The Ethical War Blog
Expert discussion of the ethics of war, for all. Edited by Romy Eskens.
Expert discussion of the ethics of war, for all. Edited by Romy Eskens.
By Paul Billingham and Tom Parr
On May 25th 2020, Christian Cooper was birdwatching in The Ramble, an area in Central Park, New York, where dogs must be leashed. He encountered Amy Cooper (no relation) and asked her to put her dog on a leash. She refused, and during the resulting confrontation she called 9-1-1 to say that she was being threatened by “an African American man”. This incident was recorded, the video was uploaded to social media, and it went viral within hours. Amy Cooper’s conduct was widely condemned as racist by very many viewers who reasonably interpreted her as falsely reporting a threat from a person of colour and, in doing so, perhaps endangering his life – something emphasized by the tragic killing of George Floyd by a police officer on the same day.
By Ten-Herng LAI
On 21 June 2019, several hundred activists occupied some of the busiest intersections in Adelaide, Brisbane, Canberra, and Melbourne, causing enough disruption to gain the attention of the media. The Extinction Rebellion Australia spokeswoman Miriam Robinson stated: “We needed a climate declaration yesterday, but our governments are not listening, which is why we have to get out in the streets to make ourselves heard…This might be disruptive for some people and we apologise for that, but if the climate runs out of control this kind of disruption will be nothing to what will come.” She further added that we have “run out of time to wait for the existing political process to work.” Since the initiation of Extinction Rebellion in the UK in 2018, similarly nonviolent protests and organizations with comparable goals have sprouted, according to Extinction Rebellion Global, in 67 countries.
By Kasper Lippert-Rasmussen
Worldwide there are more than three billion smartphone users and more than three million confirmed cases of covid-19. These two figures seem unrelated, but the development of tracing apps could turn smartphone use into a powerful weapon against the spread of covid-19. Wouldn’t that be a wonderful thing?
People’s smartphones (could be made to) contain and disseminate a lot of information about them, which is potentially useful for reducing the spread of covid-19. This could be done in various ways. Given traditional liberal-democratic concerns regarding privacy, abuse of state powers, and voluntariness, probably the most benign model is that people are offered the opportunity to freely download a covid-19 tracing app. If they chose not to, they will suffer no state-imposed sanctions. If they choose to, they will receive an auto-generated text message if they have been physically close to another app user (not revealing this user’s identity), who entered the information that he or she is infected into his or her app. The user can now, say, (again: freely choose to) self-isolate. If everyone chose to download the app etc., there would be no need for costly lockdowns, and the state would not be involved in monitoring people’s private lives.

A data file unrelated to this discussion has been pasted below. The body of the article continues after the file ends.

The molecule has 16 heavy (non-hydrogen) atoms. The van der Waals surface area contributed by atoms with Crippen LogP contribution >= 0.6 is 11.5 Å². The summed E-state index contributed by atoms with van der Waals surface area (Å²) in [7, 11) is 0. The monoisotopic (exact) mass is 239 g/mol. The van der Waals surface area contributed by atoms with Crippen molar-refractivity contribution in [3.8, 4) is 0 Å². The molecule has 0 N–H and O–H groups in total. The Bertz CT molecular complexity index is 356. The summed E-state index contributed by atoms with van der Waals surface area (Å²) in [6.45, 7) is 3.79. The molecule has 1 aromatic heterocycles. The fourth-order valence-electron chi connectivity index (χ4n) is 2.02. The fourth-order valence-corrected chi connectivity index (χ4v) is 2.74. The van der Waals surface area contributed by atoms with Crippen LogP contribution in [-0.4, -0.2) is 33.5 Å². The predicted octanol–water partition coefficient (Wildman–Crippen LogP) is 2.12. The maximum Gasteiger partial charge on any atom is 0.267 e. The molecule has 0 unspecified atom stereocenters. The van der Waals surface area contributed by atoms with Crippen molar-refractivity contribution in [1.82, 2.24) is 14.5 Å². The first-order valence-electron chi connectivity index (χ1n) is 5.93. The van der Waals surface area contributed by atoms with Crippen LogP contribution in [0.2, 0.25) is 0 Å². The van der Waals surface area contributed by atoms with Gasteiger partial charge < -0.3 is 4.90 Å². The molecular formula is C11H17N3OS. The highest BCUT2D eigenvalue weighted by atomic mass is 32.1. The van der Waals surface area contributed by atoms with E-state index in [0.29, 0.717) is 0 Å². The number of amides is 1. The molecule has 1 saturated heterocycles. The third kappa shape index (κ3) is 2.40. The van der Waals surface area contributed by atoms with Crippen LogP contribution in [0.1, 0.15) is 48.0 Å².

By Quassim Cassam
In a recent tweet, the Guardian journalist Jonathan Freedland wrote that ‘one of Donald Trump’s achievements is that he can even make George W. Bush look like a genius’.[i] What prompted this observation was footage of a speech by President Bush in 2005 on the threat of pandemic flu.[ii] Reports suggest that he had recently read a book on the 1918 flu epidemic and was exercised by the need to prepare for a similar event in the future. In outlining a national strategy for dealing with a flu pandemic President Bush said in his speech that ‘if we wait for a pandemic to appear it will be too late to prepare. And one day many lives could be needlessly lost because we failed to prepare today’.[iii]
By Tom Douglas
As I write this, COVID-19, an illness caused by the new coronavirus SARS-CoV-2, is sweeping the globe. Over 15,000 people have died, and it is likely that at least one hundred times this many have been infected with the virus.
The outbreak has brought the ethics of quarantine, isolation and enforced social distancing to public attention. Singapore, Hong Kong, Taiwan, South Korea and China have been praised in the press for their rigorous deployment of quarantine and other liberty-restricting measures. By contrast, the US and UK have been widely criticised for their relatively lax approach.
By Victor Tadros
IMG_9078 by Ale. Used under: https://creativecommons.org/licenses/by-nc-nd/2.0/.